Publications by authors named "Daniel Wendt"

142 Publications

Coronary Artery Bypass Graft Surgery in Patients With Acute Coronary Syndromes After Primary Percutaneous Coronary Intervention: A Current Report From the North-Rhine Westphalia Surgical Myocardial Infarction Registry.

J Am Heart Assoc 2021 Sep 13:e021182. Epub 2021 Sep 13.

Department of Cardiothoracic Surgery University-Hospital of Cologne Cologne Germany.

Background Coronary artery bypass grafting has remained an important treatment option for acute coronary syndromes, particularly in patients (1) with ongoing ischemia and large areas of jeopardized myocardium, if percutaneous coronary intervention (PCI) cannot be performed; (2) following successful PCI of the culprit lesion with further indication for coronary artery bypass grafting; and (3) where PCI is incomplete, not sufficient, or failed. Methods and Results We aimed to analyze coronary artery bypass grafting outcome following prior PCI in acute coronary syndromes from the North-Rhine-Westphalia surgical myocardial infarction registry comprising 2616 patients. Primary end points were in-hospital all-cause mortality and major adverse cardio-cerebral event. Patients were 68±11 years of age, had 3-vessel and left main-stem disease in 80.4% and 45.3%, presenting a logistic EuroSCORE of 15.1% in unstable angina, 20.3% in non-ST-segment-elevation myocardial infarction, and 23.5% in ST-segment-elevation myocardial infarction. A history of PCI was present in 36.2% and PCI was performed within 24 hours before surgery in 5.2% in unstable angina, 5.9% in non-ST-segment-elevation myocardial infarction, and 16.1% in ST-segment-elevation myocardial infarction. PCI failed in 5.3% in unstable angina, 6.8% in non-ST-segment-elevation myocardial infarction and 17.2% in ST-segment-elevation myocardial infarction, and 28.8% of patients presented with cardiogenic shock. In-hospital mortality without PCI was 7.4%, but increased to 8.7% with prior PCI >24 hours, 14.5% with prior PCI <24 hours, and 14.1% with failed PCI (<0.003). The in-hospital major adverse cardio-cerebral event rate was 16.4% without PCI, but 17.4% with prior PCI >24 hours, 25.6% with prior PCI <24 hours, and 41.3% with failed PCI (=0.014). Multivariable logistic regression analysis showed prior PCI (=0.039), as well as failed PCI (=0.001) to be predictors for in-hospital all-cause mortality and major adverse cardio-cerebral event. Conclusions In the current PCI era, immediately prior or failed PCI before coronary artery bypass grafting in acute coronary syndromes is associated with high perioperative risk, cardiogenic shock, and increased morbidity and mortality.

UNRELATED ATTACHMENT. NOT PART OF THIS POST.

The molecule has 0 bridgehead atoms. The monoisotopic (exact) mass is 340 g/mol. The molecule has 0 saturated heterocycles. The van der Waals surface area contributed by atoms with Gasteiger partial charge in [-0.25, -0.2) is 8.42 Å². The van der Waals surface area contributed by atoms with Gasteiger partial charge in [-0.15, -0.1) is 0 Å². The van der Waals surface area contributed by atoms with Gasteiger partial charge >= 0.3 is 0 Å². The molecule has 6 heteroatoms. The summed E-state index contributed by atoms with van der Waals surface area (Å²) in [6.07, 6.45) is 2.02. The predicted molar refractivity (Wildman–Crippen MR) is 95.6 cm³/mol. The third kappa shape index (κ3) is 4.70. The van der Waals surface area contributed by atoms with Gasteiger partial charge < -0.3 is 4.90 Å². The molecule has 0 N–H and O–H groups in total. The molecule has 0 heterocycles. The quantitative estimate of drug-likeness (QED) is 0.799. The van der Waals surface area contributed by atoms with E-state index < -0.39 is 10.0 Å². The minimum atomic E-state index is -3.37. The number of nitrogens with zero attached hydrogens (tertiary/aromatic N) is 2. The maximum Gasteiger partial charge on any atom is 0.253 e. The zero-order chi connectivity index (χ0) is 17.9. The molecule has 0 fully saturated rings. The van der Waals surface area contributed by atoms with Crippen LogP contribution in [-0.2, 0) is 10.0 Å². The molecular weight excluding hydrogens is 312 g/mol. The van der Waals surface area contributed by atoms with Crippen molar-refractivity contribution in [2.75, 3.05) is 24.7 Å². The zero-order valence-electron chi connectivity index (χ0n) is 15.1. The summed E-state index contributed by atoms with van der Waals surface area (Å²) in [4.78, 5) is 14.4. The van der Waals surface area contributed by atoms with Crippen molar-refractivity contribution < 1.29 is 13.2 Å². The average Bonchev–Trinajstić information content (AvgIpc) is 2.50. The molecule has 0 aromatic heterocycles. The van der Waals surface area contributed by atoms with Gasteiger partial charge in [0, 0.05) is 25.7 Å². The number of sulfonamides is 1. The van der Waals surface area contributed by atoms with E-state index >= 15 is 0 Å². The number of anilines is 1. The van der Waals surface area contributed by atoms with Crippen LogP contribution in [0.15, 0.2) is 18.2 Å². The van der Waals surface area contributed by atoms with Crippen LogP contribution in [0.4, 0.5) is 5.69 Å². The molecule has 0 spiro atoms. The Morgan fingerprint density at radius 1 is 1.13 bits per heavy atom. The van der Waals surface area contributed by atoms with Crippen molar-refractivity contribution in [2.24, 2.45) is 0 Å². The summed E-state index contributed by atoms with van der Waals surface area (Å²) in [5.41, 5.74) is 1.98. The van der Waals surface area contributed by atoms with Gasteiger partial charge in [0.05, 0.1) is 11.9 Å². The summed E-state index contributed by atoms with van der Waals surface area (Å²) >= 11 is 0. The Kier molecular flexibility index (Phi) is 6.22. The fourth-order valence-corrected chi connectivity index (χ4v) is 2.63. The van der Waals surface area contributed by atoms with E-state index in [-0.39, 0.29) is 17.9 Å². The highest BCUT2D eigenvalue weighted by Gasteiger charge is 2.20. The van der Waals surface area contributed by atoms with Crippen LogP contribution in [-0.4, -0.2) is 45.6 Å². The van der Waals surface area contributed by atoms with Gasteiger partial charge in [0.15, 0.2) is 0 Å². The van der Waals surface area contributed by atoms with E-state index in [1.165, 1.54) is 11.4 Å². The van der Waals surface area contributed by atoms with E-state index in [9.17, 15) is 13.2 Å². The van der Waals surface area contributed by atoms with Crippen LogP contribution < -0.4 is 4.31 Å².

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http://dx.doi.org/10.1161/JAHA.121.021182DOI Listing
September 2021

Mitral surgical redo versus transapical transcatheter mitral valve implantation.

PLoS One 2021 25;16(8):e0256569. Epub 2021 Aug 25.

Department of Thoracic and Cardiovascular Surgery, West German Heart and Vascular Center, University of Duisburg-Essen, Essen, Germany.

Background: Transcatheter methods have been rapidly evolving to provide an alternative less invasive therapeutic option, mainly because redo patients often present with multiple comorbidities and high operative risk. We sought to evaluate and compare our experience with transapical transcatheter mitral valve replacement (TA-TMVR) to conventional redo mitral valve replacement in patients presenting with degenerated biological mitral valve prostheses or failed valve annuloplasty.

Methods And Material: Between March 2012 and November 2020, 74 consecutive high-risk patients underwent surgical redo mitral valve replacement (n = 33) or TA-TMVR (n = 41) at our institution. All patients presented with a history of a surgical mitral valve procedure. All transcatheter procedures were performed using the SAPIEN XT/3™ prostheses. Data collection was prospectively according to MVARC criteria.

Results: The mean logistic EuroSCORE-II of the whole cohort was 19.9±16.7%, and the median STS-score was 11.1±12.5%. The mean age in the SMVR group was 63.7±12.8 years and in the TMVR group 73.6±9.7 years. Patients undergoing TA-TMVR presented with significantly higher risk scores. Echocardiography at follow up showed no obstruction of the left ventricular outflow tract, no paravalvular leakage and excellent transvalvular gradients in both groups (3.9±1.2 mmHg and 4.2±0.8 mmHg in the surgical and transcatheter arm respectively). There was no difference in postoperative major adverse events between the groups with no strokes in the whole cohort. Both methods showed similar survival rates at one year and a 30-day mortality of 15.2% and 9.8% in SAVR and TMVR group, respectively. Despite using contrast dye in the transcatheter group, the rate of postoperative acute kidney failure was similar between the groups.